The Financial Planning Association of Australia The Financial Planning Association of Australia

FASEA Code of Ethics – less than 50 business days to go and still no consultation

The Financial Adviser Standards and Ethics Authority (FASEA) has yet to consult with industry, and with less than 50 business days remaining until the Code of Ethics is due to commence FASEA has not consulted with one financial planner[1], according to the Financial Planning Association of Australia (FPA).

The FPA called on FASEA in February 2019 – and repeated this call on numerous occasions – to provide clear guidance that would help financial planners understand and comply with the Code of Ethics. Eight months later, FASEA has delivered a document that raises more questions than it answers.

“With less than 50 business days before the Code is due to come into effect, FASEA has completely failed both in their obligation to consult and to provide clear guidance on how its standards will work in practice,” said FPA CEO Dante De Gori CFP®.

“The process has again been greatly disappointing and completely inadequate, which has produced guidance that is confusing, out of touch and at odds with existing financial planning laws and standards.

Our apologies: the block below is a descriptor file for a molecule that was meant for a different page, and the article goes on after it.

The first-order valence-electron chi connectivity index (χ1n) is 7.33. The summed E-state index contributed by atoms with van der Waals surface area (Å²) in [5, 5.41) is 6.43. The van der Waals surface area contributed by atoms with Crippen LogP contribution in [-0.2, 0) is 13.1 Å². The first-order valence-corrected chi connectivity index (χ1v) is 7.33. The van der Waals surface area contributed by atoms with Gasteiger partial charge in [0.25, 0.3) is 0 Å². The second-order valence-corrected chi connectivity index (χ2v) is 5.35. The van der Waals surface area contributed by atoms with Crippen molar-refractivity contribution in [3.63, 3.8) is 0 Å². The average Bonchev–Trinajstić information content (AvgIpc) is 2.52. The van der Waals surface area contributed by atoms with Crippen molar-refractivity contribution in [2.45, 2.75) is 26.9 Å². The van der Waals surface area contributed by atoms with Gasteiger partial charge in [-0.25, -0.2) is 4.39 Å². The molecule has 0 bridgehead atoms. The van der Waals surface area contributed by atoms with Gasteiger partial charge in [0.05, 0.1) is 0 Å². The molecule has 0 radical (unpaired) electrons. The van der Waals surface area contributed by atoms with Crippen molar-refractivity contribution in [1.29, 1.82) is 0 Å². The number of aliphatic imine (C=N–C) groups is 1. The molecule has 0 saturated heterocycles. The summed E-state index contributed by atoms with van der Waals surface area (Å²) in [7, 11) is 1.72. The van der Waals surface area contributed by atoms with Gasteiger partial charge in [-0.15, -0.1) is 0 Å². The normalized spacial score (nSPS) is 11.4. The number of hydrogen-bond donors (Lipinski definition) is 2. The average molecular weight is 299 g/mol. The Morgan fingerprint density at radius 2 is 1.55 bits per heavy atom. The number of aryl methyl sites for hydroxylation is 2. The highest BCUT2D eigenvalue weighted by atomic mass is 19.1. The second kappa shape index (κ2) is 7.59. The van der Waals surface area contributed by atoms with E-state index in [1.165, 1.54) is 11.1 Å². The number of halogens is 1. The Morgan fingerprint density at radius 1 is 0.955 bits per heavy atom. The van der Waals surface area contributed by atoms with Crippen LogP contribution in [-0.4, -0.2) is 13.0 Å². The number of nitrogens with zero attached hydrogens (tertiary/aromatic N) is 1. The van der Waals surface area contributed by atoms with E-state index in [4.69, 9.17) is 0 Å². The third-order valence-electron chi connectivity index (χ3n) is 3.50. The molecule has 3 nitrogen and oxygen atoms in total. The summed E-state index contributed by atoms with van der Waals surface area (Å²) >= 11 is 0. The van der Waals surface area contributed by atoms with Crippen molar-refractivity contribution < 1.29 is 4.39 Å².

“After two and a half years, the FASEA Board of Directors has yet to consult with any financial planning professional bodies or their members and they appear to be more interested in academic theory than making a genuine effort to improve standards in the financial planning profession for the benefit of consumers.”

Among other problems, FASEA’s Code clashes with the Government’s Royal Commission Road Map, released only two months ago, and the grandfathered commissions legislation passed by the Parliament just weeks ago.

“Financial planners and even the public are confused about which standards should be followed – those in the Code of Ethics set by FASEA or those in corporations law set by the Australian Parliament,” added De Gori.

The FPA now urgently calls on the Government to step in, and to recognise that FASEA has again failed to deliver its mandate to consult and deliver, this time with the Code of Ethics and accompanying Guidance.

FASEA’s website still claims that it will release a draft of the guidance document for public consultation before it is finalised, demonstrating the scope of its failure to consult.

[1] Outside the two (of three required) current industry representatives on the FASEA Board